The perimeter of a square is the distance around the square. In other words, the perimeter is the sum of the lengths of its sides. Since the sides of a square are all equal, you can just multiply the length of one side by 4 to get the perimeter.

Let s be the length of one side of a square and let P be the perimeter. Here is how to find the perimeter (P) or distance around the outside of the square.

P = s + s + s + s = 4 × s

Therefore, the formula to use to find the perimeter of a square is P = 4 × s.

The perimeter is expressed in units.

- If s is measured in feet, then the perimeter is measured in feet or ft.

- If s is measured in centimeters, then the perimeter is measured in centimeters or cm.

- If s is measured in meters, then the perimeter is measured in meters or m.

It all depends on which information is given to you. You could find the perimeter of a square using one of the following informations.

- The length of one side
- The area of the square
- The diagonal of the square

**Example #1**

Find the perimeter of a square when s = 3 cm

P = 4 × s = 4 × 3 = 12 cm

Notice that it is perfectly ok to do P = 3 + 3 + 3 + 3 = 12

However, it is usually easier and quicker to do 4 times 3 than adding 3 four times.**Example #2**

Find P when s = 5 cm

P = 4 × s = 4 × 5 = 20 cm

**Example #3**

Find P when s = 2/8 cm

P = 4 × s = 4 × 1/8

P = (4/1) × (2/8)

P = (4 × 2) / ( 1 × 8 ) = 8 / 8 = 1 cm

**Example #4**

The area of a square is 36 square meters. What is the perimeter of the square?

The first thing to do is to find the side length of the square by taking the square root of the area.

The formula to find the area of a square is A = s^{2}

Substitute 36 for A.

36 = s^{2}

s = √(36)

s = 6

P = 4 × 6 = 24 meters

**Example #5**

If the diagonal of a square measures 2√2, find the perimeter.

Notice that the length of the diagonal is the length of the hypotenuse. Therefore, use the Pythagorean theorem to find the length of the side of the square. Let s be the length of one side.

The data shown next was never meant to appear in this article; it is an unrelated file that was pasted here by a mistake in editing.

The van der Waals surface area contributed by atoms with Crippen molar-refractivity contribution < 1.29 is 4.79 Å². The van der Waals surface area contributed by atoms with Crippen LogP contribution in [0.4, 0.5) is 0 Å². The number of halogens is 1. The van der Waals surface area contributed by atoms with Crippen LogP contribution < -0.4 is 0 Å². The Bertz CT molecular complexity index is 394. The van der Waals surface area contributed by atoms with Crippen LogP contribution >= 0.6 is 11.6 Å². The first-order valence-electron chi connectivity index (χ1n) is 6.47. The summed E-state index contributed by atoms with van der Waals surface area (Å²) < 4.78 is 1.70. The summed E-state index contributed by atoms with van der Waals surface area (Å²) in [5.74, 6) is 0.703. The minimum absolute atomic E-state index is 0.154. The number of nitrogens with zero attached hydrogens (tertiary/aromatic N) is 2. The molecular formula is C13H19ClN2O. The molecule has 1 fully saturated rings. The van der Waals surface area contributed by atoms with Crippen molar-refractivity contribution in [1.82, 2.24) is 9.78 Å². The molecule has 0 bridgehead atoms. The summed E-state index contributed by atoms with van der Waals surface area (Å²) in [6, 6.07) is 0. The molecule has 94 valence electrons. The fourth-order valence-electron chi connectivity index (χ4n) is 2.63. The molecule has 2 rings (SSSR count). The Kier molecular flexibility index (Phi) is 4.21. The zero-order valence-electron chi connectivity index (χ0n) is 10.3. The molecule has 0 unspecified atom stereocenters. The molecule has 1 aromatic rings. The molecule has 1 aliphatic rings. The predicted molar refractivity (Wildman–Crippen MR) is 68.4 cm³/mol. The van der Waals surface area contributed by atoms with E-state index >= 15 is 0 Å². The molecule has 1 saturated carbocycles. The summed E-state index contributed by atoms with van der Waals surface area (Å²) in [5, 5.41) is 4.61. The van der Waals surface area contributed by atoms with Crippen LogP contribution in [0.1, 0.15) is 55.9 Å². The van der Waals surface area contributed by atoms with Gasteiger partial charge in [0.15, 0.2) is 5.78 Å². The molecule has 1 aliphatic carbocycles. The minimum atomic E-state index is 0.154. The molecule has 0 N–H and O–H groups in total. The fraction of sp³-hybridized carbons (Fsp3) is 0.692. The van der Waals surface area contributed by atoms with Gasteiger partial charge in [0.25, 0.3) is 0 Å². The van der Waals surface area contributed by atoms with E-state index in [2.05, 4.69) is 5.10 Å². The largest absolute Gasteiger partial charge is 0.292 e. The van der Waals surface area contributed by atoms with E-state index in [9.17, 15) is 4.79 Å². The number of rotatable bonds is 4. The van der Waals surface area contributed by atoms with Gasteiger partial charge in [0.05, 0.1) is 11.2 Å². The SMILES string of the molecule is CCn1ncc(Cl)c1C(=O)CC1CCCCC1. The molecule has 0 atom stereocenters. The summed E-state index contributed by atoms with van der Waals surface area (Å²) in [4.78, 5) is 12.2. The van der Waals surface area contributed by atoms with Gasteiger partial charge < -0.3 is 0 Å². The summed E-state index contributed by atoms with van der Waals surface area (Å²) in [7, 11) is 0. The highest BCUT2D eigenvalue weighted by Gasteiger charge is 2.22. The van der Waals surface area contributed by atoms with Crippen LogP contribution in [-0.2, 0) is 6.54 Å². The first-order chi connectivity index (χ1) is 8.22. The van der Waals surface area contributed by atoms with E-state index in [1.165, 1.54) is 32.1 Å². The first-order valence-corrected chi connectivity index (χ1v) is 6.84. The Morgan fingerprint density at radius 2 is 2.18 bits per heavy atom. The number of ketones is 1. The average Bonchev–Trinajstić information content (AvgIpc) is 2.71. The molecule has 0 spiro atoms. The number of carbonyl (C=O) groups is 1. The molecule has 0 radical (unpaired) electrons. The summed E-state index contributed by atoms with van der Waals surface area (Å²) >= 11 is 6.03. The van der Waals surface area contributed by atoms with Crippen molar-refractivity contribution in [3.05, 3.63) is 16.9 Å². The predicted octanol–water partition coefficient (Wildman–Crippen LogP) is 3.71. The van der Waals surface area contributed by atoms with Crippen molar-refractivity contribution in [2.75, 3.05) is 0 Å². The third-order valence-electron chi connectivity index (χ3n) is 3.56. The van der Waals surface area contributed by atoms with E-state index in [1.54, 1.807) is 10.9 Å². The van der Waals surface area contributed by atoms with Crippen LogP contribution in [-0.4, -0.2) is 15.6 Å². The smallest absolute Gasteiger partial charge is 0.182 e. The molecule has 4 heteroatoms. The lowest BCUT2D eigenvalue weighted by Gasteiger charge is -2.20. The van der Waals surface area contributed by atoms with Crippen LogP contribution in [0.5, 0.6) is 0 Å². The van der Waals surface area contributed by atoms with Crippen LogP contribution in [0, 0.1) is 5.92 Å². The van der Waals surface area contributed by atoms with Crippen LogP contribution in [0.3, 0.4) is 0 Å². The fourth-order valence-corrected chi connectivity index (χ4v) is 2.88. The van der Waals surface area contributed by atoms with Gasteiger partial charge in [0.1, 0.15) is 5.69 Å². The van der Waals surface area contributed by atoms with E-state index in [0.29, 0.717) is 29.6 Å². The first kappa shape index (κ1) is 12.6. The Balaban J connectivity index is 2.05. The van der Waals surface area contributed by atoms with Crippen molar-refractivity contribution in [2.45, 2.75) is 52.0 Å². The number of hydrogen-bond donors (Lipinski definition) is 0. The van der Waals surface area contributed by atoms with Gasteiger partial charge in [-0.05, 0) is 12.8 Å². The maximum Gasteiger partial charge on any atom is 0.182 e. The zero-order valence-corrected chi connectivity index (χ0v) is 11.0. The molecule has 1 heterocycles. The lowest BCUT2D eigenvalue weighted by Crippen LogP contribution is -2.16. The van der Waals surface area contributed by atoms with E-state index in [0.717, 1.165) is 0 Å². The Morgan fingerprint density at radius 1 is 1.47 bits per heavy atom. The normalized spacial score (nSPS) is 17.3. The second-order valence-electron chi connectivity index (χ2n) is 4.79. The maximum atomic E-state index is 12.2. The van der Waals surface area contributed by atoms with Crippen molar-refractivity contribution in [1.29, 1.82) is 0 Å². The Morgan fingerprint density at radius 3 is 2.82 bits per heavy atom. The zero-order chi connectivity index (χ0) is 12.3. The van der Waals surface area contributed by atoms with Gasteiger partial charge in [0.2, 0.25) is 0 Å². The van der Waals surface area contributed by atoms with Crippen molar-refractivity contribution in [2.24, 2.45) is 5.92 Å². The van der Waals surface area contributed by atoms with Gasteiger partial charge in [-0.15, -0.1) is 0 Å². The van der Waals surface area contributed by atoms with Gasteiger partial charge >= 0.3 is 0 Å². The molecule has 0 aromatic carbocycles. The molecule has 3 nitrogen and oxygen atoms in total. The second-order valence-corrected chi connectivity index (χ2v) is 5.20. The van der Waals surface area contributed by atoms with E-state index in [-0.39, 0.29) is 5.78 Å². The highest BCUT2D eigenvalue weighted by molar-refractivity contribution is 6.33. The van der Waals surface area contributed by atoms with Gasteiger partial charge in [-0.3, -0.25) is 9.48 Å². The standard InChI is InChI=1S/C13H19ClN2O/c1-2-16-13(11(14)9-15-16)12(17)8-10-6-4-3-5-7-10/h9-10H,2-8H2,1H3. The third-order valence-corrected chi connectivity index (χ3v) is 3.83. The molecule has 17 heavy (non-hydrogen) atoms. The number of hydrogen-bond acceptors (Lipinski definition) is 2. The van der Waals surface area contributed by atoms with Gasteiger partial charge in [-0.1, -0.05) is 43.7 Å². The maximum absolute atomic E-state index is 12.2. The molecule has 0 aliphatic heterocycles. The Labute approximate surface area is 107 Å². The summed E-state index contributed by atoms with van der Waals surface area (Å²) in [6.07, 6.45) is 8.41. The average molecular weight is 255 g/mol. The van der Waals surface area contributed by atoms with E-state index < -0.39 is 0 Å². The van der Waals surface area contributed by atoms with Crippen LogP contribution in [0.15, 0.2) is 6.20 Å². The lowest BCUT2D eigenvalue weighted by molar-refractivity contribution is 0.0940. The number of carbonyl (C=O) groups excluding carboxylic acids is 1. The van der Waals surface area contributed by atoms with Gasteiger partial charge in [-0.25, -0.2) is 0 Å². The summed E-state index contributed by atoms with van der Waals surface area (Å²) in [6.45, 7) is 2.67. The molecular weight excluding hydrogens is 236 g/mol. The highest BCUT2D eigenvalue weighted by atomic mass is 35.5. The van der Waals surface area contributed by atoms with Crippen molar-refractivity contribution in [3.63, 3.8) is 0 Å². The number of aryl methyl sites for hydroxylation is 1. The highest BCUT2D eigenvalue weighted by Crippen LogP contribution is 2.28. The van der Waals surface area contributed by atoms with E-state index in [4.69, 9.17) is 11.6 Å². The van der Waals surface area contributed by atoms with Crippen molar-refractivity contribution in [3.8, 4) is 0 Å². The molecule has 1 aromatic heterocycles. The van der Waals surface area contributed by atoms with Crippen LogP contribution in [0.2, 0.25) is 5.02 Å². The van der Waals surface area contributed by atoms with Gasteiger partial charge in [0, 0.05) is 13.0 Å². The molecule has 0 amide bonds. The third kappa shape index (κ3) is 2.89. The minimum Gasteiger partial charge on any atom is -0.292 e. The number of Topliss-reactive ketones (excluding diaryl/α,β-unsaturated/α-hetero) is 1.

(2√2)^{2} = s^{2} + s^{2}

2^{2}(√2)^{2} = 2s^{2}

4(2) = 2s^{2}

Divide both sides by 2

4 = s^{2}

s is equal to square root of 4

s = 2

P = 4 × s

P = 4 × 2 = 8

**Example #6**

A square has a perimeter of 12 inches. Find s

Here, given the perimeter, you are asked to find the length of a side of the square.

We know that P = 4 × s

You should replace P by 12 because that is what they gave you.

So, 12 = 4 × s

The problem becomes a multiplication equation that you need to solve

However you can solve this equation with mental math. Replace s by a question mark (?) and ask yourself the following:

4 times ? = 12 or 4 times what will give me 12? The answer is 3, so s = 3**Example #7**

The perimeter of a square is 64 cm. What is the length of one side?

Again, since P = 4 × s, we get 64 = 4 × s after replacing P by 64.

Ask yourself 4 times what will give me 64? Since 4 times 16 is 64, s = 16

You can also solve the equation to find s. Just divide both sides of the equation by 4.

64 = 4 × s

64 / 4 = (4 × s) / 4

16 = s

In fact, whenever you are looking for s and P is a big number, you should always divide p by 4 to get s.

No, that is not possible! The perimeter is expressed in units. However, the area is expressed in square units or unit^{2 }

Therefore, units can never be equal to unit^{2} just like 4 could never be equal to 4^{2}

If you measure the perimeter of your garden, it could be equal to the perimeter of someone else's garden.

If you measure the area of your garden, it could be equal to the area of someone else's garden.

However, it does not make sense to say that the perimeter of your garden could be equal to the area of someone else's garden.

However, if you would like to ignore all logic and the fact that they cannot be equal, you could let s^{2} = 4s and see what you get for s.

s^{2} = 4s

s^{2} - 4s = 0

s(s - 4) = 0

s = 0 and s = 4

P = 4s = 4(4) = 16 units

A = s^{2} = 4^{2} = 4(4) = 16 unit^{2}

However, 16 units is not equal to 16 unit^{2}